Losing a pet is one of the most difficult experiences in life. A pet can be your life companion and your best friend, and saying goodbye is never easy. And just like we have euphemisms for death when it comes to human beings, there are death euphemisms about pet deaths. One of those euphemisms is the Rainbow Bridge.
Jump ahead to these sections:
- What is the ‘Rainbow Bridge’?
- Where Does the ‘Rainbow Bridge Come From?
- 5 Other Places You’ll See the ‘Rainbow Bridge’
If you’ve ever lost a beloved pet, you might have heard of the fabled Rainbow Bridge. The poem called “The Rainbow Bridge,” or verses from it, shows up in condolence cards for grieving pet owners, as well as books about losing a pet. You might even see “The Rainbow Bridge” hanging up in your veterinarian’s office.
The concept of the Rainbow Bridge is helpful in coping with the death of a pet and teaching children about death when a pet passes away. But what exactly does it mean to “cross the Rainbow Bridge?”
What is the ‘Rainbow Bridge’?
The Rainbow Bridge is a euphemism for death. It represents a passageway from this life to the afterlife, over a mythical bridge of vibrant colors. But the Rainbow Bridge is unique as a death euphemism because it relates to pets and pet owners, specifically.
Crossing the Rainbow Bridge
According to Rainbow Bridge lore, “Rainbow Bridge” is the name of a mythical meadow, as well as a bridge to the other side. Here’s how it works.
When a pet dies, they go straight to the land of Rainbow Bridge. There, they find what’s essentially pet heaven, complete with acres of open land for running and play, and plenty of sunshine, food, and water. Rainbow Bridge also has magical qualities: sick or injured animals return to full health and vitality upon arrival at the Rainbow Bridge.
The pets at Rainbow Bridge play together in the sunshine until each of their owners comes to claim them, as the owners themselves pass away. At Rainbow Bridge, the souls of pets and their owners finally reunite and “cling together in joyous reunion, never to be parted again.” Then the pet and owner cross the prismatic pathway known as the Rainbow Bridge, together, into the afterlife.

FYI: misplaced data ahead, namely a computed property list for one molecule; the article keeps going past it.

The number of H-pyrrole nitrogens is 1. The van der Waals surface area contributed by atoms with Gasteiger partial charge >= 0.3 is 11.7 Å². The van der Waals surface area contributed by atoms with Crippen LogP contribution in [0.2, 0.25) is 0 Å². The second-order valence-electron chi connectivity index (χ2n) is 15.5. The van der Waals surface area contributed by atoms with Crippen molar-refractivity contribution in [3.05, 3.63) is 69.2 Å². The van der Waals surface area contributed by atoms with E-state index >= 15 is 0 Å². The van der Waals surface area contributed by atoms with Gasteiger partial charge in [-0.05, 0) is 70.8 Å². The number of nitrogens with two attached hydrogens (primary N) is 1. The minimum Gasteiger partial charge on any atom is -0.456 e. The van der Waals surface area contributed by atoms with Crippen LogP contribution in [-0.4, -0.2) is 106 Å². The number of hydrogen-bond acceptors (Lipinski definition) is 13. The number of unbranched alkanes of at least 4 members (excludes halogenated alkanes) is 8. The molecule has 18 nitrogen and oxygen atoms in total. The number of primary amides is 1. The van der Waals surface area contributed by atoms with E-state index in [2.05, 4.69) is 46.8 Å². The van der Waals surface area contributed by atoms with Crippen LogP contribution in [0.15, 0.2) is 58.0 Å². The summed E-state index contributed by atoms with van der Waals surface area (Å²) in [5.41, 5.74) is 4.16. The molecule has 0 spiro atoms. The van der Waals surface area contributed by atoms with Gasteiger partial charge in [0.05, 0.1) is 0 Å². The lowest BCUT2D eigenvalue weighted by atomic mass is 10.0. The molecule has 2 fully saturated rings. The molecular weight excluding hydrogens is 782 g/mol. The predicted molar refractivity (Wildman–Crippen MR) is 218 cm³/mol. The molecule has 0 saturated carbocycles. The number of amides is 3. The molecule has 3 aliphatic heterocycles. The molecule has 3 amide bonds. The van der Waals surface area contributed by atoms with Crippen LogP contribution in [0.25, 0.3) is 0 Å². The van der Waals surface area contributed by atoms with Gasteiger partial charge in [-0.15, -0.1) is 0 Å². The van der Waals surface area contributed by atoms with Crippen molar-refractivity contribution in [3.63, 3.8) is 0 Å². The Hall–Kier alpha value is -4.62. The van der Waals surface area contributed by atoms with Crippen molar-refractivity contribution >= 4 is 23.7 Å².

Value of the Rainbow Bridge
Anyone who’s lost a pet knows just how hard it is to say goodbye. In life, we never leave our pets alone for too long. They rely on us, and we rely on them. So being away from them permanently after they pass away is an impossible concept to grasp.
The idea of the Rainbow Bridge—an intermediate afterlife where our pets happily frolic until we join them—can bring immense comfort. We can imagine our pets living “in a better place,” as we so often do when a human in our lives passes away. And we can find solace in the thought that one day, we’ll finally join our beloved pets and walk with them over the Rainbow Bridge.
The Rainbow Bridge also offers an eloquent answer to the question: “Where do pets go when they die?” Children often ask this difficult question when they lose a pet for the first time. And adults also wonder where their pet’s soul goes after death. The Rainbow Bridge provides an answer (whether you take it literally or metaphorically) for children and adults, alike.
Where Does the ‘Rainbow Bridge Come From?
The idea of the Rainbow Bridge, and all of its lore, comes from one of several poems written in the 1980s. Several authors claim to have written the original version of “The Rainbow Bridge,” and the true origin of the term “Rainbow Bridge” remains unknown.
But one thing is sure: ever since it popped into existence, “The Rainbow Bridge” has inspired and consoled pet owners and pet professionals on a nearly universal level.
Versions of “The Rainbow Bridge”
Just as any work with unknown origins does when it reaches the public, “The Rainbow Bridge” has evolved over time. You can find many different versions of the poem, with verses tweaked towards veterinary care, children, or just according to someone’s preferences.
This prose poem by Paul C. Dahm is one of the most popular versions of the poem, and many consider it the original.
The Rainbow Bridge
Just this side of heaven is a place called Rainbow Bridge.
When an animal dies that has been especially close to someone here, that pet goes to Rainbow Bridge.
There are meadows and hills for all of our special friends so they can run and play together.